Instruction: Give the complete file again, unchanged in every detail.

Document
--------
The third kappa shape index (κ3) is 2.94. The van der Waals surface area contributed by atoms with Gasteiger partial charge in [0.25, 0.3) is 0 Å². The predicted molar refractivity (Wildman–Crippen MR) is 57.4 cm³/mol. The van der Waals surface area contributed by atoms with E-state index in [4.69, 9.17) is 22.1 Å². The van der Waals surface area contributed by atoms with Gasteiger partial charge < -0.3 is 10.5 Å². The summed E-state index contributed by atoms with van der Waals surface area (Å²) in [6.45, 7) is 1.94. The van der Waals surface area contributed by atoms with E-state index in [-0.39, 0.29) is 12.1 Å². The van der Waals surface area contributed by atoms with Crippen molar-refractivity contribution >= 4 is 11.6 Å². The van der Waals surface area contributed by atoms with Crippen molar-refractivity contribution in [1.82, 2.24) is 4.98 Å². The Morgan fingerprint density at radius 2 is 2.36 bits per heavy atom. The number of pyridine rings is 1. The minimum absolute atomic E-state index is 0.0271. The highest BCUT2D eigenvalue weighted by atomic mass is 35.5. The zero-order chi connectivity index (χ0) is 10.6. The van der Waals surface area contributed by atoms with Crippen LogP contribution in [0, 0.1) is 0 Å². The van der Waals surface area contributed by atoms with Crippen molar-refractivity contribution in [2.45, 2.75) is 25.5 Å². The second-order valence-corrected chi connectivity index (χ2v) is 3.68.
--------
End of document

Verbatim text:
The third kappa shape index (κ3) is 2.94. The van der Waals surface area contributed by atoms with Gasteiger partial charge in [0.25, 0.3) is 0 Å². The predicted molar refractivity (Wildman–Crippen MR) is 57.4 cm³/mol. The van der Waals surface area contributed by atoms with E-state index in [4.69, 9.17) is 22.1 Å². The van der Waals surface area contributed by atoms with Gasteiger partial charge < -0.3 is 10.5 Å². The summed E-state index contributed by atoms with van der Waals surface area (Å²) in [6.45, 7) is 1.94. The van der Waals surface area contributed by atoms with E-state index in [-0.39, 0.29) is 12.1 Å². The van der Waals surface area contributed by atoms with Crippen molar-refractivity contribution >= 4 is 11.6 Å². The van der Waals surface area contributed by atoms with Crippen molar-refractivity contribution in [1.82, 2.24) is 4.98 Å². The Morgan fingerprint density at radius 2 is 2.36 bits per heavy atom. The number of pyridine rings is 1. The minimum absolute atomic E-state index is 0.0271. The highest BCUT2D eigenvalue weighted by atomic mass is 35.5. The zero-order chi connectivity index (χ0) is 10.6. The van der Waals surface area contributed by atoms with Crippen LogP contribution in [0, 0.1) is 0 Å². The van der Waals surface area contributed by atoms with Crippen molar-refractivity contribution in [2.45, 2.75) is 25.5 Å². The second-order valence-corrected chi connectivity index (χ2v) is 3.68.